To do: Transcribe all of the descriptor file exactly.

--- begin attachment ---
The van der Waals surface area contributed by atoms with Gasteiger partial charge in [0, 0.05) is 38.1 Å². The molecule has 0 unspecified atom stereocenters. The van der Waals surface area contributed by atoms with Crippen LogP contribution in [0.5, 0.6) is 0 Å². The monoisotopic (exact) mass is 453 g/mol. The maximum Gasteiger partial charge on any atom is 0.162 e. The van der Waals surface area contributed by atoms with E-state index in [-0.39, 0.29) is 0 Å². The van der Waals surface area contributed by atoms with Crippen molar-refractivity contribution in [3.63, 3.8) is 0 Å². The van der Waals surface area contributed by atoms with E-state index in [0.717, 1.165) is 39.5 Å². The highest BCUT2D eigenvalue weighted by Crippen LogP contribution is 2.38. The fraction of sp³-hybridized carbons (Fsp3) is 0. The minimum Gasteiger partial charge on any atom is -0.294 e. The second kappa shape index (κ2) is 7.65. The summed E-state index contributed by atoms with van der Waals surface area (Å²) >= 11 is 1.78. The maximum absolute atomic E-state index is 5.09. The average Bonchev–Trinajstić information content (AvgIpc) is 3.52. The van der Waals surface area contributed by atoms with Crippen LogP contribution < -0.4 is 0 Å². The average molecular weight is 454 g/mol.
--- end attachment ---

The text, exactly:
The van der Waals surface area contributed by atoms with Gasteiger partial charge in [0, 0.05) is 38.1 Å². The molecule has 0 unspecified atom stereocenters. The van der Waals surface area contributed by atoms with Crippen LogP contribution in [0.5, 0.6) is 0 Å². The monoisotopic (exact) mass is 453 g/mol. The maximum Gasteiger partial charge on any atom is 0.162 e. The van der Waals surface area contributed by atoms with E-state index in [-0.39, 0.29) is 0 Å². The van der Waals surface area contributed by atoms with Crippen molar-refractivity contribution in [3.63, 3.8) is 0 Å². The van der Waals surface area contributed by atoms with E-state index in [0.717, 1.165) is 39.5 Å². The highest BCUT2D eigenvalue weighted by Crippen LogP contribution is 2.38. The fraction of sp³-hybridized carbons (Fsp3) is 0. The minimum Gasteiger partial charge on any atom is -0.294 e. The second kappa shape index (κ2) is 7.65. The summed E-state index contributed by atoms with van der Waals surface area (Å²) >= 11 is 1.78. The maximum absolute atomic E-state index is 5.09. The average Bonchev–Trinajstić information content (AvgIpc) is 3.52. The van der Waals surface area contributed by atoms with Crippen LogP contribution < -0.4 is 0 Å². The average molecular weight is 454 g/mol.